4. You want your loved one to be able to maintain their independence. Nursing homes and assisted living facilities can't provide the same benefits as living at home. Placing them in a nursing home puts them in an unfamiliar environment and is more expensive than home care as well. At home, you don't have to pay for unnecessary services such as room & board or any other overhead costs.

5. You and your siblings don't live in close proximity to your loved one, making it impossible to check up on them. Of course, phone and video chat make communication easier, but it's not the same as in-person and you can't check on the status of the housekeeping or really assess if everything's alright with the limited amount of time phone or video chat offer.

Companionship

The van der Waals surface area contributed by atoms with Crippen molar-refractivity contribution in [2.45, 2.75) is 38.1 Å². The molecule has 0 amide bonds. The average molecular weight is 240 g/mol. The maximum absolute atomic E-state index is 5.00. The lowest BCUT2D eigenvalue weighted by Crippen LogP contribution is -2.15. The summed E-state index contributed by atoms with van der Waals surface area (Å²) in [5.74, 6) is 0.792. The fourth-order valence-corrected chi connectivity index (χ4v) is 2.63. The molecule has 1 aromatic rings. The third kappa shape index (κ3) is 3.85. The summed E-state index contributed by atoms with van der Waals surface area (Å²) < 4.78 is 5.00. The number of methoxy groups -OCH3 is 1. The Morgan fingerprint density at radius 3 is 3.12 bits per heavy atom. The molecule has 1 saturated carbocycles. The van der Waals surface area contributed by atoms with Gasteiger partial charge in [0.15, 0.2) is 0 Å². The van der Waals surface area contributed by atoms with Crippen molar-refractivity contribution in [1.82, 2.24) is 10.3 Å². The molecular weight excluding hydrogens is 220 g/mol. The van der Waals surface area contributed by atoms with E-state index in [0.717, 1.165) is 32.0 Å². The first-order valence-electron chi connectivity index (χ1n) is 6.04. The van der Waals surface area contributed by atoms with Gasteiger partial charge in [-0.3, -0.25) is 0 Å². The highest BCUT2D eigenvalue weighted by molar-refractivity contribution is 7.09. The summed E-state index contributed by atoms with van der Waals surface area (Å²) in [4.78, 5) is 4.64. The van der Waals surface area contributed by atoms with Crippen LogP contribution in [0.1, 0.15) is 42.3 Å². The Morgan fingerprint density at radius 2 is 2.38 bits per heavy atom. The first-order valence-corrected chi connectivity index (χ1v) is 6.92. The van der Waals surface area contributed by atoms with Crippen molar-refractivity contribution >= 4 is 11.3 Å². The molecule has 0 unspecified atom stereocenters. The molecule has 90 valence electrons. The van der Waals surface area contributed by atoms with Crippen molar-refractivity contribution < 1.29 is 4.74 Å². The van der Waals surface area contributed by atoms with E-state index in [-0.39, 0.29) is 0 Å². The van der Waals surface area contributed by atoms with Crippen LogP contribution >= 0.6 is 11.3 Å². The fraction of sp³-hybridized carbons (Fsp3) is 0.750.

Mobility Assistance
Mobility Assistance | Source

Getting Started With A Home Care Agency

You can go a couple ways in arranging home care for your loved one. There's hiring a caregiver independently and hiring through a home care agency. The former is a more risky alternative, as you become the employer of the person. You have to deal with the hassle of making sure the person is legitimate by running a background check, verifying their experience through references, dealing with tax and liability matters, and assessing whether they are reliable. And keep in mind, you'll have to do this for every candidate you interview.